Dr Deb has already given you a link to an online source for the Ancient Minerals brand of MgCl which is distributed internationally; it is mined from the salt deposits of the ancient Zechstein sea located below Europe. For those of us in Australia, we can access a similar product from pristine remnant seas high up on the Tibetan Plateau; this is available from http://www.ElektraLife.com.

MgCl is commonly used for industrial applications so care should be taken to find a Food Grade source that is certified as free from heavy metal contamination. Industrial or Technical Grades are often produced from coastal ocean water that is contaminated by industrial pollutants. I have seen MgCl that is sold and approved for livestock use, but the accompanying analysis shows a considerable lead, cadmium and arsenic load; even worse is that mercury, the most likely contaminant, is not listed at all.

Best wishes
Pauline

Roger Ward
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 Posted: Tue May 8th, 2012 02:40 pm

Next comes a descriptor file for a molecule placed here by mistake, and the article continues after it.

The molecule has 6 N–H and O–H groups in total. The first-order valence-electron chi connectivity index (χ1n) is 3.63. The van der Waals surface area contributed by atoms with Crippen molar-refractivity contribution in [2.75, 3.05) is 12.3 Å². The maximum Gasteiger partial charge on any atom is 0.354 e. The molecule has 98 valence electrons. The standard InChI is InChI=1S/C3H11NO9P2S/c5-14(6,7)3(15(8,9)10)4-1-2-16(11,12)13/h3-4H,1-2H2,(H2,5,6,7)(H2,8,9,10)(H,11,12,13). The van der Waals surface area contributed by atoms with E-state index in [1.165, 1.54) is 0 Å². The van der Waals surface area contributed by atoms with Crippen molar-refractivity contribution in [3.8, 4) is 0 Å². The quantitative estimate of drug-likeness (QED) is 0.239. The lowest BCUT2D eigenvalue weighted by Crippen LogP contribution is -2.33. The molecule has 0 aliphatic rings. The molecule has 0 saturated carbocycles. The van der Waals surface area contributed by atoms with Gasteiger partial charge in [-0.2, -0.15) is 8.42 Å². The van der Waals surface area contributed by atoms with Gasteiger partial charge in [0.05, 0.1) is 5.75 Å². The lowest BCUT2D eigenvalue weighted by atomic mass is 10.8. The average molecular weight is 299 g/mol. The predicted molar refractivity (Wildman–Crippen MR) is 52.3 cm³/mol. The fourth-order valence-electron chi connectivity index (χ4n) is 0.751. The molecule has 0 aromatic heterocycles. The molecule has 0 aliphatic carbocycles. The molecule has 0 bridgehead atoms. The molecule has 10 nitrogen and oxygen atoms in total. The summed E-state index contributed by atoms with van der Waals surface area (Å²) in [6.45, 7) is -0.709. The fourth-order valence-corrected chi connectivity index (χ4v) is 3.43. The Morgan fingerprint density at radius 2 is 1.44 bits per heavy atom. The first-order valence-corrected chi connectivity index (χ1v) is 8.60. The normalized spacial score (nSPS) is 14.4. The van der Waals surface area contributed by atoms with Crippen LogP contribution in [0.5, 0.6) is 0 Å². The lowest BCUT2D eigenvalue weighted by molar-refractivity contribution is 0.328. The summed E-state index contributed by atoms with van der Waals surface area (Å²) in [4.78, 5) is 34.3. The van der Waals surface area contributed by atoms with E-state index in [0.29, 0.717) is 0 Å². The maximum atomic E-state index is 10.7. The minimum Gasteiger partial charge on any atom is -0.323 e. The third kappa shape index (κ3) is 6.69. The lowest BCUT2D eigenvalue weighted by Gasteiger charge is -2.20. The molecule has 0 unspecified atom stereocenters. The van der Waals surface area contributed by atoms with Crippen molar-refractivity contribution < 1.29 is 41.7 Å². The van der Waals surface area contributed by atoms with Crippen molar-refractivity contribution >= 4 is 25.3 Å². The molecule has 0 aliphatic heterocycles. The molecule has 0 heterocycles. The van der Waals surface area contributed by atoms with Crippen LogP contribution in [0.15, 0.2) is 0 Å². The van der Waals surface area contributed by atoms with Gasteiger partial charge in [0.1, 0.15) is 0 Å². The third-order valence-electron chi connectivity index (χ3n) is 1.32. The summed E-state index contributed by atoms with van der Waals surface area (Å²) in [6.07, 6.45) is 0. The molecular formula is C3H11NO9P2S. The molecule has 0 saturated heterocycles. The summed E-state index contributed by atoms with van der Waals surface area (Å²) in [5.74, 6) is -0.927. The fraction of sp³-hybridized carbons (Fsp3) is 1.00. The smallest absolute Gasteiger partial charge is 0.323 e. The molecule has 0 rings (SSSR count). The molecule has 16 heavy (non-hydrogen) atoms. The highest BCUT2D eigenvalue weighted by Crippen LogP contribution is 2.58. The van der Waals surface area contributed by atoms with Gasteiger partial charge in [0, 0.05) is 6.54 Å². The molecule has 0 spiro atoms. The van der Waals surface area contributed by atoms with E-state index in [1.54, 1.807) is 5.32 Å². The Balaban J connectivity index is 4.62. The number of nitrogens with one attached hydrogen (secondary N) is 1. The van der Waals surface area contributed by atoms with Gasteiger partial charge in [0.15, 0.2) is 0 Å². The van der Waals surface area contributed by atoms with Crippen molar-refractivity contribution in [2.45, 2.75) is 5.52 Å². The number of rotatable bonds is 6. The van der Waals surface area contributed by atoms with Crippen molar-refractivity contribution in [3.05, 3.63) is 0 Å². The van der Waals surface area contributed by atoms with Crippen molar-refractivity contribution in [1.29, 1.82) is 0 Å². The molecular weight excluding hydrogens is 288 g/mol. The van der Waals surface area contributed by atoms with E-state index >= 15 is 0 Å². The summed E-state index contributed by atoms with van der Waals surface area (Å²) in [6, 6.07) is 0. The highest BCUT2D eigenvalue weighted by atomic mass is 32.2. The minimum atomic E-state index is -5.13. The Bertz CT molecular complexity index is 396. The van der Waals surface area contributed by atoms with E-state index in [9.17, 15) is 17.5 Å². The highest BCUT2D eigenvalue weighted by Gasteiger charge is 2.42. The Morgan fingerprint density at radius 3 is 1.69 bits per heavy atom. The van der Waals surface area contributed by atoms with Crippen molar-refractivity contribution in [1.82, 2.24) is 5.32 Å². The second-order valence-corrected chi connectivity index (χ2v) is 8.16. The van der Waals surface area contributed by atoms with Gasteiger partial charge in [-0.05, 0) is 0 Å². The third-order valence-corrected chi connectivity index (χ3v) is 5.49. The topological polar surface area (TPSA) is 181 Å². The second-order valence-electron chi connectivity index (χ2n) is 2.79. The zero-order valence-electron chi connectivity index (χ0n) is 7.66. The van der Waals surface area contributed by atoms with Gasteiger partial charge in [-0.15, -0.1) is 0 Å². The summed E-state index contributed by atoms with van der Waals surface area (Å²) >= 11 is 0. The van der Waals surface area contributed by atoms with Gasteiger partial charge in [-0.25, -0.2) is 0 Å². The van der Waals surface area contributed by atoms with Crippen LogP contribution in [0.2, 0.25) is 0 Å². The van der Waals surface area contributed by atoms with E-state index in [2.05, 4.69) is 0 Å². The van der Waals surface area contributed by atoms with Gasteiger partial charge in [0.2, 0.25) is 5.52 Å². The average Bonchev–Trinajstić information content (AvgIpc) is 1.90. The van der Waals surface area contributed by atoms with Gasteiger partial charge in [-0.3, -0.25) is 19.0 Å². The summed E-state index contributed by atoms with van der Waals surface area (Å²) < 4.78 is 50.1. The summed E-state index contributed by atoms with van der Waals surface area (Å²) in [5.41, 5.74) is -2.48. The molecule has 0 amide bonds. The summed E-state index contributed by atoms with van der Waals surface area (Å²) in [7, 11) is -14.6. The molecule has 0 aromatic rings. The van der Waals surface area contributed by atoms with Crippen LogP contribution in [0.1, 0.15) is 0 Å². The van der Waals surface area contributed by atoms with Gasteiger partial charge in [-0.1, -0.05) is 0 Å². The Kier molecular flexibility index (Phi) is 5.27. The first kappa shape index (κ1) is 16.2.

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$33 a Kg seems like a rip off. Some one is making exorbitant profits. I am disappointed in this recommendation. Reminds me of recommendations to purchase selenium yeast from platinum performance for $21 a pound, when you can buy it in 55 lb sacks from Altech distributors for $3 a pound.

Roger Ward

DrDeb
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 Posted: Tue May 8th, 2012 04:47 pm
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Roger, rather than taking an antagonistic, contentious, and judgmental tone, why don't you supply the address and other contact information -- if you have it -- for a cheaper and/or superior product? In other words, I am asking you to figure out what your negative tone is actually all about, or what purpose it serves.

So if you know something that would benefit everyone, then tell us about it. And while you do that, you can also express thanks to Pauline for all the work she has done and all the research to bring us the excellent information and help that she provides.

Let us see how you respond. -- Dr. Deb

Delly
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 Posted: Wed May 30th, 2012 12:45 pm
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Dr. Deb you mentioned that aspartate is dangerous to horses (and mammals) - why is that? I have seen it described as the rolls royce of magnesiums. Quite worrying as I know several folk that give it to their horses.

Pauline Moore
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 Posted: Fri Jun 1st, 2012 12:58 am
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Hi Delly